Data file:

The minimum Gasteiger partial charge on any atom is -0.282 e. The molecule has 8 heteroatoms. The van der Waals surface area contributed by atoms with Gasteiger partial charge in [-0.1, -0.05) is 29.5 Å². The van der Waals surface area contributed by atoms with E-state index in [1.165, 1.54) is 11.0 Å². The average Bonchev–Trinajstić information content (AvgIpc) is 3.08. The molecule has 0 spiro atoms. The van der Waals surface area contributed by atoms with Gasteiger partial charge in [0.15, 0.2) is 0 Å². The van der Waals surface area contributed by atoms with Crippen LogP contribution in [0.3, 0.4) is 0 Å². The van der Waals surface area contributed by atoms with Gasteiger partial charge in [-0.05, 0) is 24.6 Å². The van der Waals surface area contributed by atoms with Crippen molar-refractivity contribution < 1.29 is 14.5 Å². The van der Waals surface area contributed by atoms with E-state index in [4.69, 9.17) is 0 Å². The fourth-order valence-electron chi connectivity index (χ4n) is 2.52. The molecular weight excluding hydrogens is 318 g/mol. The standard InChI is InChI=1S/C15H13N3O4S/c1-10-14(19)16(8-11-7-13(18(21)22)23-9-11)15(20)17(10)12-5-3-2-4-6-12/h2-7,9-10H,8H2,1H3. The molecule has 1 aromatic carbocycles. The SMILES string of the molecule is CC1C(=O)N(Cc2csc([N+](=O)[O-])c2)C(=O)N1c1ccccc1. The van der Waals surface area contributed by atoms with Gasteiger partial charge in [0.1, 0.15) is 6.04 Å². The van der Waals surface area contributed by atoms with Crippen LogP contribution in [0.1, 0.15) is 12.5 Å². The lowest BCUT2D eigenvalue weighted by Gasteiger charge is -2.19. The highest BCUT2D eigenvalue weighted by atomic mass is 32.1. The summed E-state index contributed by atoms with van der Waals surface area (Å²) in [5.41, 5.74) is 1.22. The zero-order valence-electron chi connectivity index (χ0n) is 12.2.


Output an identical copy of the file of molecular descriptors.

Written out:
The minimum Gasteiger partial charge on any atom is -0.282 e. The molecule has 8 heteroatoms. The van der Waals surface area contributed by atoms with Gasteiger partial charge in [-0.1, -0.05) is 29.5 Å². The van der Waals surface area contributed by atoms with E-state index in [1.165, 1.54) is 11.0 Å². The average Bonchev–Trinajstić information content (AvgIpc) is 3.08. The molecule has 0 spiro atoms. The van der Waals surface area contributed by atoms with Gasteiger partial charge in [0.15, 0.2) is 0 Å². The van der Waals surface area contributed by atoms with Crippen LogP contribution in [0.3, 0.4) is 0 Å². The van der Waals surface area contributed by atoms with Gasteiger partial charge in [-0.05, 0) is 24.6 Å². The van der Waals surface area contributed by atoms with Crippen molar-refractivity contribution < 1.29 is 14.5 Å². The van der Waals surface area contributed by atoms with E-state index in [4.69, 9.17) is 0 Å². The fourth-order valence-electron chi connectivity index (χ4n) is 2.52. The molecular weight excluding hydrogens is 318 g/mol. The standard InChI is InChI=1S/C15H13N3O4S/c1-10-14(19)16(8-11-7-13(18(21)22)23-9-11)15(20)17(10)12-5-3-2-4-6-12/h2-7,9-10H,8H2,1H3. The molecule has 1 aromatic carbocycles. The SMILES string of the molecule is CC1C(=O)N(Cc2csc([N+](=O)[O-])c2)C(=O)N1c1ccccc1. The van der Waals surface area contributed by atoms with Gasteiger partial charge in [0.1, 0.15) is 6.04 Å². The van der Waals surface area contributed by atoms with Crippen LogP contribution in [0.1, 0.15) is 12.5 Å². The lowest BCUT2D eigenvalue weighted by Gasteiger charge is -2.19. The highest BCUT2D eigenvalue weighted by atomic mass is 32.1. The summed E-state index contributed by atoms with van der Waals surface area (Å²) in [5.41, 5.74) is 1.22. The zero-order valence-electron chi connectivity index (χ0n) is 12.2.